June 1: just another day
June 1 -- a date that has gone from being one of the flashpoint dates in the NFL year – has come and gone with little incident. Now, in the uncapped 2010, June 1 is just another date on the calendar, the beginning of the slowest month of the year in football.
The proration temptation
To review, in the Cap system of the NFL prior to last year – the year before the year without a Cap -- teams could defer the Cap charge on players with large unamortized bonus proration. By releasing – or trading or retiring – players after June 1, teams would take the Cap hit in the subsequent year. Thus, the team could not only remove the player’s salary from their Cap and but also only count that year’s prorated bonus amount, with the rest of the accelerated bonus dumped into the following year’s Cap.
As an example, say a player was signed to a six-year contract with a $12 million signing bonus ($2 million proration per year on the Cap) and released following two seasons (Javon Walker, anyone?). In past years, were he released prior to June 1, the team would take an $8 million hit in the year of release, as four years of accelerated bonus proration would immediately hit their Cap. Were he released after June 1, the team would count $2 million in the year of release and $6 million in the following year.
This mechanism, as you might imagine, caused some teams prone to credit card spending to become addicted to pushing out debt. Like other tools to use proration on signing bonuses for short-term gain, the NFL’s Cap has always been a soft cap, a “yarmulke”, if you will, with built-in methods of circumventing, er, maneuvering around it.
Cutting two cords
With the Packers, I was involved in releasing players after June 1 and signing those released (Hardy Nickerson and Tim Couch come to mind). I especially remember one release. After enduring four years of a bloated contract for receiver Antonio Freeman, we released him (we later re-signed him for a minimum contract) on the day my son was born, June 3, 2002, as I called in the transaction from the delivery room. I cut two cords on that day.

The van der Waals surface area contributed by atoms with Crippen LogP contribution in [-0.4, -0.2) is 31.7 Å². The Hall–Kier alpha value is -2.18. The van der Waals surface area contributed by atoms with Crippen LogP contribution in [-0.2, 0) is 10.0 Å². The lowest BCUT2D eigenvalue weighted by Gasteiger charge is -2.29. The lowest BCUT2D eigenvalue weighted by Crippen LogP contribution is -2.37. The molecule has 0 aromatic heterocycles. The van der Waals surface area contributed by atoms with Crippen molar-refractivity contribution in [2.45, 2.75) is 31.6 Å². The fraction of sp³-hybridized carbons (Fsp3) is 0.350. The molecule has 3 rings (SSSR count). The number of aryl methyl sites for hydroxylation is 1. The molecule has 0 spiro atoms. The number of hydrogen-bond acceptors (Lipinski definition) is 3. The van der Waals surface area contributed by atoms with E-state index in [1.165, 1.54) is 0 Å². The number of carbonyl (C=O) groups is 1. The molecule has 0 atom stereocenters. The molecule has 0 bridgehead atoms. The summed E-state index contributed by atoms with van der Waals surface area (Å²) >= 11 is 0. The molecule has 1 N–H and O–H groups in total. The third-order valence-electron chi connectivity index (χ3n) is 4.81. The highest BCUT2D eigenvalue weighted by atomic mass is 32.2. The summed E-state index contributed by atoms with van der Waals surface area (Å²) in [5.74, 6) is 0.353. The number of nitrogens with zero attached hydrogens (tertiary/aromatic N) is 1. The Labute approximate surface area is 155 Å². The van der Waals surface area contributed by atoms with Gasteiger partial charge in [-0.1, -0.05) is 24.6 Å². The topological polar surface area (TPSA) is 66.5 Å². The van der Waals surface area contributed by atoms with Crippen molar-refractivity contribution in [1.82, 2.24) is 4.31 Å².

Death row players
The problem with the June 1 date was that teams made decisions to release players in February yet held them on their roster until June to defer the Cap charge. This created uneasy situations of players “on death row” waiting for June. With the 2006 renegotiation of the CBA, the NFL allowed teams to release up to two players per team in March and not have the Cap charge until the next season, an alternative to “permissions” for teams to talk to players under contract while waiting for the guillotine. The permissions were ostensibly about trades, but in truth there was no trading to it, it was beginning the negotiation for when they were released.
From a Cap management standpoint, I never liked the June 1 date. I always believed in the “pay-as-you-go” approach and taking our medicine rather than deferring it (obviously in cases like Freeman, we had no choice). Using the June 1 date repeatedly created a vicious cycle of built-up future Cap problems. However, once the Cap went up significantly with the 2006 CBA extension and teams became more careful with their spending, the June 1 date became less and less meaningful.
No meaning today
And now it has no meaning. Yes, there was the unique case of OJ Atogwe of the Rams, a special case who was a Franchise tag player in 2009 and due a high tender of 6.976M on set free in the open market, which he now is although still negotiating with the Rams to see if they have the best offer. And there are some re-issues of restricted free agent tenders, procedural matters for discontented players who have not signed their tender offers.
But from a Cap standpoint -- since there is no Cap -- the date lost meaning starting last year, as teams were not allowed to defer into an uncapped year.
The aforementioned Walker is one of those cases where teams truly benefited by the absence of a Cap, thereby the absence of Cap acceleration. Walker and his $8 million of acceleration, as well as his former teammate JaMarcus Russell and his $12 million of acceleration simply fade into the wind in this uncapped year. The Raiders, as well as other teams releasing players with previously high bonus proration –
Joey Porter, Alan Faneca, LaDanian Tomlinson, etc. – are able to push the “File Delete” button for Cap acceleration in this unique year, with no Cap consequences to the players’ release. However, there is a potential caveat: there are rumblings out there about some sort of retroactive Cap accounting in the new system of the NFL, whenever that system is, that will hold teams accountable for actions such as these.
June 1 may be gone forever
One day, however, and that day will hopefully be soon, there will be that new system and it will likely include a Cap. The better question is what kind of tools such as the June 1 deferral will be part of that Cap. I know the NFL wants to tighten up and “harden” its Cap if and when it returns, and the June 1 date is one of those tactics that truly soften the Cap. In my opinion, we will have a Cap again in 2011 but June 1 will have no significance in that Cap.
So hello and goodbye to June 1. Maybe for good.
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